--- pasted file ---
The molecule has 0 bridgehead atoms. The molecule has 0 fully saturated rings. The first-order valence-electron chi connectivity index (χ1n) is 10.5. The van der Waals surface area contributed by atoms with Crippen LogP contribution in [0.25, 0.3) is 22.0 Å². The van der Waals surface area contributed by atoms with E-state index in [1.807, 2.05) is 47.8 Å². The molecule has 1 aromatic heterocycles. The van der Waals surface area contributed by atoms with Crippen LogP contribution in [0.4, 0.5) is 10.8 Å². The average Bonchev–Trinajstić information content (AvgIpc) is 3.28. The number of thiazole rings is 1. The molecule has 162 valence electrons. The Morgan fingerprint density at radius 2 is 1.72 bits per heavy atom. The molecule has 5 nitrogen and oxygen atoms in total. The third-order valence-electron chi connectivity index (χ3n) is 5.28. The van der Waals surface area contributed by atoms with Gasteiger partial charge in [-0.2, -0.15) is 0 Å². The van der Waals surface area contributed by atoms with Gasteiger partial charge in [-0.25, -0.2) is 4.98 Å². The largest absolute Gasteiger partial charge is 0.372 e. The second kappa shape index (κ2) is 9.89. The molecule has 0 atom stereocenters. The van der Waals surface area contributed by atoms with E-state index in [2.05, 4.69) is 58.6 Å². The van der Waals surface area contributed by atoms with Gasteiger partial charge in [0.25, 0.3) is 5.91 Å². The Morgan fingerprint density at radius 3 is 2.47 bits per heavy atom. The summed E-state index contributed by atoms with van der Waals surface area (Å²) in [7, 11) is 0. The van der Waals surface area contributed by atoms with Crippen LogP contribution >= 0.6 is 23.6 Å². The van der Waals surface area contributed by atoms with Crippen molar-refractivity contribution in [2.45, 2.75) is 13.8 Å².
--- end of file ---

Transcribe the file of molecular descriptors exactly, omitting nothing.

The molecule has 0 bridgehead atoms. The molecule has 0 fully saturated rings. The first-order valence-electron chi connectivity index (χ1n) is 10.5. The van der Waals surface area contributed by atoms with Crippen LogP contribution in [0.25, 0.3) is 22.0 Å². The van der Waals surface area contributed by atoms with E-state index in [1.807, 2.05) is 47.8 Å². The molecule has 1 aromatic heterocycles. The van der Waals surface area contributed by atoms with Crippen LogP contribution in [0.4, 0.5) is 10.8 Å². The average Bonchev–Trinajstić information content (AvgIpc) is 3.28. The number of thiazole rings is 1. The molecule has 162 valence electrons. The Morgan fingerprint density at radius 2 is 1.72 bits per heavy atom. The molecule has 5 nitrogen and oxygen atoms in total. The third-order valence-electron chi connectivity index (χ3n) is 5.28. The van der Waals surface area contributed by atoms with Gasteiger partial charge in [-0.2, -0.15) is 0 Å². The van der Waals surface area contributed by atoms with Gasteiger partial charge in [-0.25, -0.2) is 4.98 Å². The largest absolute Gasteiger partial charge is 0.372 e. The second kappa shape index (κ2) is 9.89. The molecule has 0 atom stereocenters. The van der Waals surface area contributed by atoms with E-state index in [2.05, 4.69) is 58.6 Å². The van der Waals surface area contributed by atoms with Gasteiger partial charge in [0.25, 0.3) is 5.91 Å². The Morgan fingerprint density at radius 3 is 2.47 bits per heavy atom. The summed E-state index contributed by atoms with van der Waals surface area (Å²) in [7, 11) is 0. The van der Waals surface area contributed by atoms with Crippen LogP contribution >= 0.6 is 23.6 Å². The van der Waals surface area contributed by atoms with Crippen molar-refractivity contribution in [2.45, 2.75) is 13.8 Å².